'We need a tax rise to pay for social care, but not this one'.
Boris Johnson’s government is facing a growing backlash over plans to increase national insurance contributions which will disproportionately target younger workers who are being asked to bare the financial responsibility for the crisis in social care.
It has widely been reported that ministers have agreed a rise in national insurance contributions, with the only difference between the treasury and health secretary on just how much to raise it by. The anticipated rise is expected to be between 1 and 2 percent, with health secretary Sajid Javid said to be pushing for a higher rate.
Any such rise to national insurance contributions will only apply to 25 million workers in employment and will also break a Tory manifesto pledge in the 2019 general election not to increase to the rate of income tax, VAT, or national insurance.
According to the Resolution Foundation ‘lower earners pay more under a NI rise than they would from an Income Tax rise. Even some workers earning under £10,000 a year would be affected by a NI rise, while only those earning over £12,570 pay Income Tax.’
Alicia Kennedy, Director of Generation Rent, told LFF: “We need a tax rise to pay for social care, but not this one. National Insurance disproportionately affects young people and lower paid workers who are already struggling to pay rent, let alone save for their retirement.
“The wealthy minority who get their income from renting out property, owning a business, have inherited wealth or investments won’t pay a penny more. Coming out of the pandemic 353,000 private renters are in rent debt. They can’t save, and are further than ever from being able to buy their own home. An increase to National Insurance will not help the government meet its pledge to turn generation rent into generation buy.”
Even the IEA, a charity and right-wing think tank wasn’t a fan of the move. Professor Len Shackleton editorial and Research Fellow at the Institute of Economic Affairs said: “Many younger workers have been knocked sideways by the pandemic. Now government is proposing a hike in national insurance contributions that will hit this group hardest.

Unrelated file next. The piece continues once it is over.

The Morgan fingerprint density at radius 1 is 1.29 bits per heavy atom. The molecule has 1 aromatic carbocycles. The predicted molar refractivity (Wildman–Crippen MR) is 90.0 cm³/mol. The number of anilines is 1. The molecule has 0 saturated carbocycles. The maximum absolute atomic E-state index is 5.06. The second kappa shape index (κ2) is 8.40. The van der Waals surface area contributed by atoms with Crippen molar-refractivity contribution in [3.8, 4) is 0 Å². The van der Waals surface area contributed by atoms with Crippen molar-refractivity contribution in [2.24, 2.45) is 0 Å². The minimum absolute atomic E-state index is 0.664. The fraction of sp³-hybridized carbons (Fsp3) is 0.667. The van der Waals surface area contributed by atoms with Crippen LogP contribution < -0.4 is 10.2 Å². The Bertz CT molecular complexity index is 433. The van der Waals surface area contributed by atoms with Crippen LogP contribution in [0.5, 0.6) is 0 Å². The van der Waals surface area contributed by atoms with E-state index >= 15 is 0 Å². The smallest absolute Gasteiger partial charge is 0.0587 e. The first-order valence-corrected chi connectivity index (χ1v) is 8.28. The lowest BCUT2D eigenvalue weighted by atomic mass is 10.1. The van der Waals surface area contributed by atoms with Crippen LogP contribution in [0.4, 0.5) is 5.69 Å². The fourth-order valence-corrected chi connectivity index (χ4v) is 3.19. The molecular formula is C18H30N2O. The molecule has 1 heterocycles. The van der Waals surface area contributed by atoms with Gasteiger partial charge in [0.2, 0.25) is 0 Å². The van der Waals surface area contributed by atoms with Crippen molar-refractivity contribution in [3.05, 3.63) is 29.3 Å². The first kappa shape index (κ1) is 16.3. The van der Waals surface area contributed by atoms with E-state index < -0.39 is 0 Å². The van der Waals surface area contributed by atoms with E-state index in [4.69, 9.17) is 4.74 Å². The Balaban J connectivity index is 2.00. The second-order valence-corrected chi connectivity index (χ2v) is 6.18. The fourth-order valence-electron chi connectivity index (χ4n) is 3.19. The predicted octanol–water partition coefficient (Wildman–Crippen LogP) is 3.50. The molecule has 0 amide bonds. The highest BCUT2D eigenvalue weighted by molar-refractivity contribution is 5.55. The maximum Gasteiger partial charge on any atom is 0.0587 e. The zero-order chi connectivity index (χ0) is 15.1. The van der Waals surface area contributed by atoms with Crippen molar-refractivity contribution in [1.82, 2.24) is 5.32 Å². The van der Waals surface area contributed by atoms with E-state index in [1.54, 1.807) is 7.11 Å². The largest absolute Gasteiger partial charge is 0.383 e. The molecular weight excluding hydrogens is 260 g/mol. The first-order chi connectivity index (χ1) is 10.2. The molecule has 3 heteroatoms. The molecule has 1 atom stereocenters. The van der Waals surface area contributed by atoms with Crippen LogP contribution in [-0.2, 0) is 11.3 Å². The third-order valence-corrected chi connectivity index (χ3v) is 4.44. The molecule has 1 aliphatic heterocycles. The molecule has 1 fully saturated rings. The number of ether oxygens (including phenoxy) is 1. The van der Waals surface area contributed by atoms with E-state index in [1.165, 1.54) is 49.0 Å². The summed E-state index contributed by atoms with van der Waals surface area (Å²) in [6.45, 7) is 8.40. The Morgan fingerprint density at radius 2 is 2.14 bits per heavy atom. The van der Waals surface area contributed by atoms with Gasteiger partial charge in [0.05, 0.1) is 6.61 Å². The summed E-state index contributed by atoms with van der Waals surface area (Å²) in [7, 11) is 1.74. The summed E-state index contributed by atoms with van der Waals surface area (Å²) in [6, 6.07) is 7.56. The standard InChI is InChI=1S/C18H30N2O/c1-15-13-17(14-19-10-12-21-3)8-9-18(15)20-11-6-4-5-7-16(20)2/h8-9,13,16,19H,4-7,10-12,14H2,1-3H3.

“It is absurd that those over state pension age with substantial incomes and assets should not pay part of this burden because they are not currently liable for NICs.”
Former health secretary Jeremy Hunt also warned against a rise in national insurance, pushing for a new ‘health and care premium instead’.
He told BBC Radio 4’s Today Programme: “Since older people are the biggest beneficiaries I think it’s only fair that they should make a contribution”.
Reacting to the news of a planned hike in national insurance contributions, Labour MP Jon Trickett wrote on Twitter: “A tax increase to pay for elderly care is eminently sensible. But let’s make it a fair and sensible tax that redistributes wealth. Don’t let them say it’s unaffordable. If they’ve £131 billion for Nukes they can afford to look after our elderly.”
Speaking to Sky News, Justice Secretary Robert Buckland insisted that no final decision had been made.
Basit Mahmood is co-editor of Left Foot Forward
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